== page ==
#6 Rim Trail
Although the full Rim Trail spans 13 miles, there are plenty of points of interest along the South Rim meaning you can easily cut it short and head back. It’s mostly paved, flat, and well shaded, making it a big hit with families.
Two miles in is the Pipe Creek Vista viewpoint, which is great for a picnic. And a further mile up the trail is Mather Point, a popular viewpoint for its vistas and proximity to the visitor center.
#5 Cape Royal Trail
The Cape Royal Trail offers perhaps the most spectacular views for such a short and easy walk. It’s essentially a long, paved, and flat peninsula that stretches from the North Rim into the Grand Canyon, giving arguably the most sweeping landscape views of any vista in the Canyon. There are plenty of markers pointing out natural history, making it a great educational route for the kids, too. The downside is that, because it’s short, easy, and has stunning views, it is often a very busy route.
#4 Uncle Jim Trail
The Uncle Jim Trail is a relatively easy 5-mile loop trail along the North Rim. It encompasses a winding path through a wooded area before it reaches a viewpoint that overlooks the North Kaibab Trail. Fossils and wildflowers offer something different and special to excite the kids, as well as the amazing views you’d expect.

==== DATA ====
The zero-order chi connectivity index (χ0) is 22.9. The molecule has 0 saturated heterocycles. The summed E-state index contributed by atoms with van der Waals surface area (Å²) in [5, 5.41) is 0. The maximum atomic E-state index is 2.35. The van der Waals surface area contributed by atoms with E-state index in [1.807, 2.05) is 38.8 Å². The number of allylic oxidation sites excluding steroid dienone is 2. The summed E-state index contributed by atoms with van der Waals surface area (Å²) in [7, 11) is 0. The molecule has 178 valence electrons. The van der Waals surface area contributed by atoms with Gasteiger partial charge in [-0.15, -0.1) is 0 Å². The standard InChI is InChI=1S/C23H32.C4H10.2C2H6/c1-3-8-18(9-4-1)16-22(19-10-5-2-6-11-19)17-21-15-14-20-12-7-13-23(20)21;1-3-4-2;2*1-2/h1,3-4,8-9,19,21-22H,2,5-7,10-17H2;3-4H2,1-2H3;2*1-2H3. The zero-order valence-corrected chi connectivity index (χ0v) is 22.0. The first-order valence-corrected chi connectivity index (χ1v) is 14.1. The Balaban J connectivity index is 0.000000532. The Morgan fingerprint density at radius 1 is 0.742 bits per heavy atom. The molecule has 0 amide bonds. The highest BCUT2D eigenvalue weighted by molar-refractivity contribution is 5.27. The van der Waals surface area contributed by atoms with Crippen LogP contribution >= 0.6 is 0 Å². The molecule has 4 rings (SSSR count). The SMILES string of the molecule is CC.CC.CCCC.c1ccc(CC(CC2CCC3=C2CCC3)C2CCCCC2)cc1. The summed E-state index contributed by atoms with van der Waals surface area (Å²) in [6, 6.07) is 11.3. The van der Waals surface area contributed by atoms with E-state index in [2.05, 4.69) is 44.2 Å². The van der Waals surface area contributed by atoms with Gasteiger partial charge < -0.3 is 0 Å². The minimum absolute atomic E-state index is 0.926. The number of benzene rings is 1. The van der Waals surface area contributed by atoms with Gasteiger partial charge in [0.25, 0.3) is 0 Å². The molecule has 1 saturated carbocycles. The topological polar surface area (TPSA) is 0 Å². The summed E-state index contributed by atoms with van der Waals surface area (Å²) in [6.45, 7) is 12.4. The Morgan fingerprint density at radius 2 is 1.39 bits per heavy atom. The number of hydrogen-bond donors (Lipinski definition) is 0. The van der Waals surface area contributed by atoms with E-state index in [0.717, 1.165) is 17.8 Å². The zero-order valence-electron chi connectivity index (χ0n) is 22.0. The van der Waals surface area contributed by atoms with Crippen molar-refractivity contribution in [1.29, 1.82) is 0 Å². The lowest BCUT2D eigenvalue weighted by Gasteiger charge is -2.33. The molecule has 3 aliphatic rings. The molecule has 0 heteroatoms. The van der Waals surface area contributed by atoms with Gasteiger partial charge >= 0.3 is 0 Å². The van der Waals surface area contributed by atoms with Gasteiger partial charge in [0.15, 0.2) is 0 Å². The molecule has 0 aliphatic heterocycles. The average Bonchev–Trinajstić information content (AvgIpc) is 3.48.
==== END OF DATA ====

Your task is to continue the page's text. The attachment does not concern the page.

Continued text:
#3 Bridle Trail
Offering more of a forest walk than the Canyon, the Bridle Trail is a great way to experience something different. The 3-mile route is largely flat and easy and is popular with dog walkers and bikers.
#2 Roosevelt Point Trail
This is another brilliant trail for parents with younger children. The route itself takes just 20 minutes from start to finish through secluded woodland. But you’ll be spending a lot more time having a seat on one of the many benches situated at the end of the path, taking in the picturesque views.
#1 Cliff Springs Trail
This short out-and-back trail offers families a more adventurous style of hiking. The one-mile round trip is one of the quieter routes in the Grand Canyon. It traverses some large boulders and brings you to a wonderful forest ravine and spring. The route is also popular with birdwatchers, so could be a great educational option for the kids.
If you’re considering hiking with your family in the Grand Canyon, you have plenty of options! Our favorite 10 hiking trails are already family-friendly ready and a perfect way to introduce your kids to hiking.
Assuming you follow our advice, tips, and trail recommendations, one hike in the Grand Canyon might get your family hooked and ready to plan another visit.
Jonathan Davies is a father of two – a three-year-old boy and newborn daughter – and writer for DaddiLife, a site for modern-day dads with a community of over 150,000 dads across the US and UK. He is a passionate believer in encouraging families to spend more time together in the great outdoors.